However, Kiplinger notes that Ally doesn’t offer any no-transaction-fee mutual funds or ETFs, which it says is “a big drawback that could cost you quite a bit in fees if you buy and sell a lot of funds.”

Vanguard sign (Photo: AP)

6. Vanguard

  • Minimum to open an account: $0
  • Stock commissions: $7
  • Total commissions score: 2 stars
  • Breadth of investment choices: 3.5 stars
  • Tools: 3 stars
  • Research: 2 stars
  • Ease of use: 3 stars
  • Mobile access: 2 stars
  • Advisory services: 4.5 stars

Overall score: 3 stars

“There’s a lot to love about Vanguard’s fund offerings and low-cost approach to investing, but it’s harder to say good things about its usefulness as an online broker, particularly if you lean to trading stocks,” Kiplinger states.

Kiplinger cites pricey commissions and fees, and tools that aren’t user-friendly, as areas where Vanguard fails. However, Kiplinger notes that customers can “load up” on all Vanguard mutual funds and ETFs without having to pay sales charges.

Vanguard does rank high in its advisory services. According to Kiplinger, “if you’d like some guidance with your investments, Vanguard is eager to help.”

Kiplinger also ranks Vanguard as the best online broker for retirees.

TD Ameritrade CEO Tim Hockey

5. TD Ameritrade

  • Minimum to open an account: $0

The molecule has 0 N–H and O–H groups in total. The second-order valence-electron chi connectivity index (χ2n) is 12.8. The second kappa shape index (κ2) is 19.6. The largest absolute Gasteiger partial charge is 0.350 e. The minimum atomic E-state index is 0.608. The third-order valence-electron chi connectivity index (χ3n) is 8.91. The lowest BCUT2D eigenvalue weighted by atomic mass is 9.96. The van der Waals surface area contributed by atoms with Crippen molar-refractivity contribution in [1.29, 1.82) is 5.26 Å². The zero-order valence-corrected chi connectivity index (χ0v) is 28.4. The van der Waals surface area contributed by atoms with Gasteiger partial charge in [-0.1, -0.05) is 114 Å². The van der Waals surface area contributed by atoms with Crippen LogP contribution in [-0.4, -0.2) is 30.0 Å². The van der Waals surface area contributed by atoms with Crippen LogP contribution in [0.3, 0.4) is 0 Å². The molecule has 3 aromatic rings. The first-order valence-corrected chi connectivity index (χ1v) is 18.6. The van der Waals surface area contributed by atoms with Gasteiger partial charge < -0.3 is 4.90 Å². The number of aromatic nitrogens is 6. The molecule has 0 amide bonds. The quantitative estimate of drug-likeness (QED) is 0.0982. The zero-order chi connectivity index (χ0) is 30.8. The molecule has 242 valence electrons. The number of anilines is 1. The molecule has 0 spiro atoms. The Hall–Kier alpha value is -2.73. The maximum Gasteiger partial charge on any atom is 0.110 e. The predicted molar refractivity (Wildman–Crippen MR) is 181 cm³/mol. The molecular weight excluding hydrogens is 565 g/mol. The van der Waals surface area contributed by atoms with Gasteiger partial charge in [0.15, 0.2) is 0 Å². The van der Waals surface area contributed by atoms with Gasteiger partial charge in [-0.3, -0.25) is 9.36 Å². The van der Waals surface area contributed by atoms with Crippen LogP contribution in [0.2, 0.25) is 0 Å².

• Stock commissions: $6.95
  • Total commissions score: 2.5 stars
  • Breadth of investment choices: 4.5 stars
  • Tools: 3.5 stars
  • Research: 4 stars
  • Ease of use: 3.5 stars
  • Mobile access: 3 stars
  • Advisory services: 3.5 stars

Overall score: 3.5 stars

According to Kiplinger, TD Ameritrade ranked high for its research offerings and ample lineup of no-transaction-fee mutual funds and ETFs, many of which can be purchased without trading commissions.

“Customers can find plenty of investing ideas, thanks to access to Credit Suisse’s U.S. stock ‘focus list,’” Kiplinger says.

E-Trade office in San Francisco (Photo: AP)

4. E-Trade

  • Minimum to open an account: $500
  • Stock commissions: $6.95
  • Total commissions score: 3 stars
  • Breadth of investment choices: 4 stars
  • Tools: 3.5 stars
  • Research: 4 stars
  • Ease of use: 3.5 stars
  • Mobile access: 4 stars
  • Advisory services: 3 stars

Overall score: 3.5 stars

While all brokers that Kiplinger surveyed let customers trade stocks and deposit checks from their mobile devices, it determined E-Trade was the best online broker for “investors on the go.”

“Packed with handy features, E-Trade’s app lets you buy or sell stocks, mutual funds and options, as well as run screens, deposit checks and pay bills,” according to Kiplinger. “Stock research is also available, something most brokers exclude from their apps.”

E-Trade also scores high for its substantial roster of no-fee funds, according to Kiplinger.

Charles Schwab branch (Photo: AP)

3. Charles Schwab

  • Minimum to open an account: $0
  • Stock commissions: $4.95